Untreated HIV infection results in loss of immune function, which ultimately leads to opportunistic infection or neoplasms and death.1 Antiretroviral therapy (ART) is highly efficacious in both research studies and real-world populations in restoring or preserving immune function, extending life span, and improving the quality of life for HIV-positive individuals.2,3 For individuals to fully benefit from ART, they need to know they are infected, engage in regular HIV care, and receive and adhere to ART. These are the elements of the HIV care continuum.4-6

At the end of 2015, the latest year for which data are reported, approximately 1.1 million individuals were living with HIV in the United States.7 New York City has been an epicenter of the AIDS epidemic in the United States.8-10 In 2016, approximately 110,000 individuals were living with HIV in New York City and almost 50% of those with a diagnosis were not engaged in HIV care programs.11

Upon initiation of ART, plasma virus concentration (viral load) declines rapidly to undetectable levels with high medication adherence.12 With poor or no medication adherence, viral load becomes detectable again, and over time, HIV infection progresses to AIDS with poor health outcomes such as AIDS-related morbidity and hospitalizations.13,14 Suboptimal medication adherence can lead to loss of immunologic benefit and viral resistance, limiting future treatment options.15 Moreover, despite good adherence to medication, some patients with HIV will have detectable viral loads even when being treated with ART.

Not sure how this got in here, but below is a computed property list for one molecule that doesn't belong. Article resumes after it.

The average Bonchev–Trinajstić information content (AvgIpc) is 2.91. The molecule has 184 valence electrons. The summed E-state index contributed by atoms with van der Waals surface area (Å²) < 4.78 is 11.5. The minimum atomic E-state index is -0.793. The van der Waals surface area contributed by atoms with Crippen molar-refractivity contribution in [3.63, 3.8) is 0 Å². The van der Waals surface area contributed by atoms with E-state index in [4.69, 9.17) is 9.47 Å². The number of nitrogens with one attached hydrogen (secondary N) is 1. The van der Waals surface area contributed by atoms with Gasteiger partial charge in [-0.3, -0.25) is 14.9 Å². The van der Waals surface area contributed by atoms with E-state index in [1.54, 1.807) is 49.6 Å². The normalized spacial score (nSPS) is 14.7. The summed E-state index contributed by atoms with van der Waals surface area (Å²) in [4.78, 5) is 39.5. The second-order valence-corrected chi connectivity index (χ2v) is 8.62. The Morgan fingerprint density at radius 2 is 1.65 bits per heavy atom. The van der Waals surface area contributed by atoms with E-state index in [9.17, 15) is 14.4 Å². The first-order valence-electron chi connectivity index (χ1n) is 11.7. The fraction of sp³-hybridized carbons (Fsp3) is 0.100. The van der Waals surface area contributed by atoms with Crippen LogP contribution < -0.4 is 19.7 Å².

Low medication adherence is detrimental not only to the individual but also to the community, as the increase in viral load poses an increase in the risk of transmission,16 which is associated with the level of viremia.17 Thus, the goal of HIV care is to achieve and maintain viral load suppression through a high level of medication adherence. However, a portion of the treated population continues to have difficulty achieving or maintaining viral load suppression. Social determinants of health play an important role in viral suppression.18,19 Factors that affect medication adherence include depression, adverse effect severity, self-efficacy, and social support.20 Low levels of engagement in care, especially in the early stages of treatment (eg, missed visits), are correlated with poor medication adherence.13